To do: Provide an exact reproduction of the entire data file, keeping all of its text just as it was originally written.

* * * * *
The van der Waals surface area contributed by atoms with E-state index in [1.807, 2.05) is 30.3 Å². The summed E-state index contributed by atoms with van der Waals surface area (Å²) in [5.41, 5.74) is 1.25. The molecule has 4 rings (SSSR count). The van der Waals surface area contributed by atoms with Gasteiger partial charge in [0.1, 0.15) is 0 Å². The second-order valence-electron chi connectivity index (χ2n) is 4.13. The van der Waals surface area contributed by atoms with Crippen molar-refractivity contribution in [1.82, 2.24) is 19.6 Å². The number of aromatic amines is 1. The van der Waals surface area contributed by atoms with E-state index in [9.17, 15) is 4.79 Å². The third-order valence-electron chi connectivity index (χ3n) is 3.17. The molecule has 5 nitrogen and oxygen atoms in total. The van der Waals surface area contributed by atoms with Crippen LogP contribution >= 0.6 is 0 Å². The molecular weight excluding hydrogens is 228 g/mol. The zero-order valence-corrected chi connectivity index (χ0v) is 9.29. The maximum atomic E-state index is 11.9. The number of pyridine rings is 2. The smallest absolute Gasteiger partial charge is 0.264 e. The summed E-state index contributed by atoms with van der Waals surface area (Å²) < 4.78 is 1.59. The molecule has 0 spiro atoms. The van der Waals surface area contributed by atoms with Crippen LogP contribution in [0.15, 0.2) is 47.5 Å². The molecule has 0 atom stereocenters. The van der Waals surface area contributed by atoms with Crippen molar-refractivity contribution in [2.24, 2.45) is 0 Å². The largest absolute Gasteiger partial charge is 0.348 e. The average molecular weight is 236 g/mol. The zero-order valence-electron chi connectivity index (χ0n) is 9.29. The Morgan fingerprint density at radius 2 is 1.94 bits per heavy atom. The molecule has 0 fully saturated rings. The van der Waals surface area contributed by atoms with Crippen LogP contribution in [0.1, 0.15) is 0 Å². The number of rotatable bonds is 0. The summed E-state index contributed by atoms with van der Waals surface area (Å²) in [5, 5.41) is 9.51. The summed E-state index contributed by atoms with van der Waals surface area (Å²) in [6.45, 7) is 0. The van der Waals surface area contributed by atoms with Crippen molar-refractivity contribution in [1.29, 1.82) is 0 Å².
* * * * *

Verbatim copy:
The van der Waals surface area contributed by atoms with E-state index in [1.807, 2.05) is 30.3 Å². The summed E-state index contributed by atoms with van der Waals surface area (Å²) in [5.41, 5.74) is 1.25. The molecule has 4 rings (SSSR count). The van der Waals surface area contributed by atoms with Gasteiger partial charge in [0.1, 0.15) is 0 Å². The second-order valence-electron chi connectivity index (χ2n) is 4.13. The van der Waals surface area contributed by atoms with Crippen molar-refractivity contribution in [1.82, 2.24) is 19.6 Å². The number of aromatic amines is 1. The van der Waals surface area contributed by atoms with E-state index in [9.17, 15) is 4.79 Å². The third-order valence-electron chi connectivity index (χ3n) is 3.17. The molecule has 5 nitrogen and oxygen atoms in total. The van der Waals surface area contributed by atoms with Crippen LogP contribution >= 0.6 is 0 Å². The molecular weight excluding hydrogens is 228 g/mol. The zero-order valence-corrected chi connectivity index (χ0v) is 9.29. The maximum atomic E-state index is 11.9. The number of pyridine rings is 2. The smallest absolute Gasteiger partial charge is 0.264 e. The summed E-state index contributed by atoms with van der Waals surface area (Å²) < 4.78 is 1.59. The molecule has 0 spiro atoms. The van der Waals surface area contributed by atoms with Crippen LogP contribution in [0.15, 0.2) is 47.5 Å². The molecule has 0 atom stereocenters. The van der Waals surface area contributed by atoms with Crippen molar-refractivity contribution in [2.24, 2.45) is 0 Å². The largest absolute Gasteiger partial charge is 0.348 e. The average molecular weight is 236 g/mol. The zero-order valence-electron chi connectivity index (χ0n) is 9.29. The Morgan fingerprint density at radius 2 is 1.94 bits per heavy atom. The molecule has 0 fully saturated rings. The van der Waals surface area contributed by atoms with Crippen LogP contribution in [0.1, 0.15) is 0 Å². The number of rotatable bonds is 0. The summed E-state index contributed by atoms with van der Waals surface area (Å²) in [5, 5.41) is 9.51. The summed E-state index contributed by atoms with van der Waals surface area (Å²) in [6.45, 7) is 0. The van der Waals surface area contributed by atoms with Crippen molar-refractivity contribution in [1.29, 1.82) is 0 Å².